Historical Dictionary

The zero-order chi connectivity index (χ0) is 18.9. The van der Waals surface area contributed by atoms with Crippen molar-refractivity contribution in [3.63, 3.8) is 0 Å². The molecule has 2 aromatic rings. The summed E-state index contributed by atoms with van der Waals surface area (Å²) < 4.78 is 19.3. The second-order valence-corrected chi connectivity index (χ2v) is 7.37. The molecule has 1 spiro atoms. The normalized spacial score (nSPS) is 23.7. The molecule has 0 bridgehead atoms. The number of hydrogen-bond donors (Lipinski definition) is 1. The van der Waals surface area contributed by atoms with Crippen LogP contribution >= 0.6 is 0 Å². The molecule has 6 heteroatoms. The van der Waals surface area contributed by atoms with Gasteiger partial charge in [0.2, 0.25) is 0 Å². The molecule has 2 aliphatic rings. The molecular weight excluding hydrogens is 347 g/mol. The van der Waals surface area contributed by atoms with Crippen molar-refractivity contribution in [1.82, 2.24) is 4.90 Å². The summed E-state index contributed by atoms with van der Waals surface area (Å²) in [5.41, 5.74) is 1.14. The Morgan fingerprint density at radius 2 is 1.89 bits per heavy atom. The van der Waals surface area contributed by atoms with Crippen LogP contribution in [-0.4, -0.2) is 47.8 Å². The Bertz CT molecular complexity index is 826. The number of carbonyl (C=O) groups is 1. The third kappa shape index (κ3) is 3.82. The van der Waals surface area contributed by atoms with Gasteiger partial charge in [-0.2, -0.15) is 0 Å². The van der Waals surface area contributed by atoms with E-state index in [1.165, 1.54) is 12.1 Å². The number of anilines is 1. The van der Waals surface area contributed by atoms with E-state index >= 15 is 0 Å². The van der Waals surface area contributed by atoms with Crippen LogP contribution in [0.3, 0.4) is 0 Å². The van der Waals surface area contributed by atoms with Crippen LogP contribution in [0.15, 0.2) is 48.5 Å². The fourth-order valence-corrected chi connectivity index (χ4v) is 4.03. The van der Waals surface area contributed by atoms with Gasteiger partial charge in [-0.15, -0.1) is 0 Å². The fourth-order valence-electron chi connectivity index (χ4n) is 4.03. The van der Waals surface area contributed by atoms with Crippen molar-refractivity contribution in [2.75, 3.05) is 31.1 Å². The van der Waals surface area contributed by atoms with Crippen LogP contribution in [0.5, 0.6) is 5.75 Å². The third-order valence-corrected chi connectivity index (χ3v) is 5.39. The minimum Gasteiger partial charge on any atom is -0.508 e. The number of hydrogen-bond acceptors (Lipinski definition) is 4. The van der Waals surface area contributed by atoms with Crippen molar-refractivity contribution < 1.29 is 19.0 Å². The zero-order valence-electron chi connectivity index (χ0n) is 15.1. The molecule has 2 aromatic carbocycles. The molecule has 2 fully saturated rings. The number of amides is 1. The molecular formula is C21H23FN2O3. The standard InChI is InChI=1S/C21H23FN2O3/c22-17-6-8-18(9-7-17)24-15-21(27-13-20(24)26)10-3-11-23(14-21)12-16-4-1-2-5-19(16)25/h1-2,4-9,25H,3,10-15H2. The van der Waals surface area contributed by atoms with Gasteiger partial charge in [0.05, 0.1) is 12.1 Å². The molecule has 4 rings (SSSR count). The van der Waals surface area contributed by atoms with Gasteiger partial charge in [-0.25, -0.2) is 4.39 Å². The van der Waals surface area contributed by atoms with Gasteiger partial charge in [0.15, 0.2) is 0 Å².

The Agreement on the Cessation of Hostilities in Laos was signed on 22 July 1954 by Ta Quang Buu for the Democratic Republic of Vietnam (DRV) and French General Henri Delteil. This agreement required the French and the DRV to withdraw their forces and honor the cease-fire. The accords on Laos excluded all foreign bases in Laos except the French base at Séno and prohibited the introduction of foreign military personel into Laos, the sole exception being the maintenance of a French military training mission limited to 1,500 men. Unlike the situation in Cambodia, pressure from the Vietnamese and the Chinese succeeded in gaining provisional regrouping zones for the DRV’s Lao allies, the Pathet Lao. According to Article 14, Pathet Lao forces were allowed to be “concentrated in the provisional assembly areas” in the provinces of Phongsaly and Samneua “pending a political settlement”. Most French Union and DRV forces were evacuated from Laos by mid-November 1954, although the International Commission for Supervision and Control complained that the lack of cooperation from both sides made it hard for them to supervise the withdrawal. The exact political status of the two regrouping provinces “pending a political settlement” was left unclear in the accords and this proved to be a major point of contention among the Lao, regional, and international actors as civil and Cold wars broke out in Laos over the next few years. Did the two territories fall under the national territorial sovereignty of the Royal Lao Government? Or were they to be administered by the Pathet Lao as some sort of sub sovereign entity until a political settlement could be reached? The Royal Lao Government was convinced of its right to integrate the provinces into the national body whereas the Pathet Lao, backed by the DRV, eventually rejected this interpretation. See also ADVISORY GROUP 100; CHU HUY MAN; NGUYEN KHANG; NEUTRALIZATION OF INDOCHINA.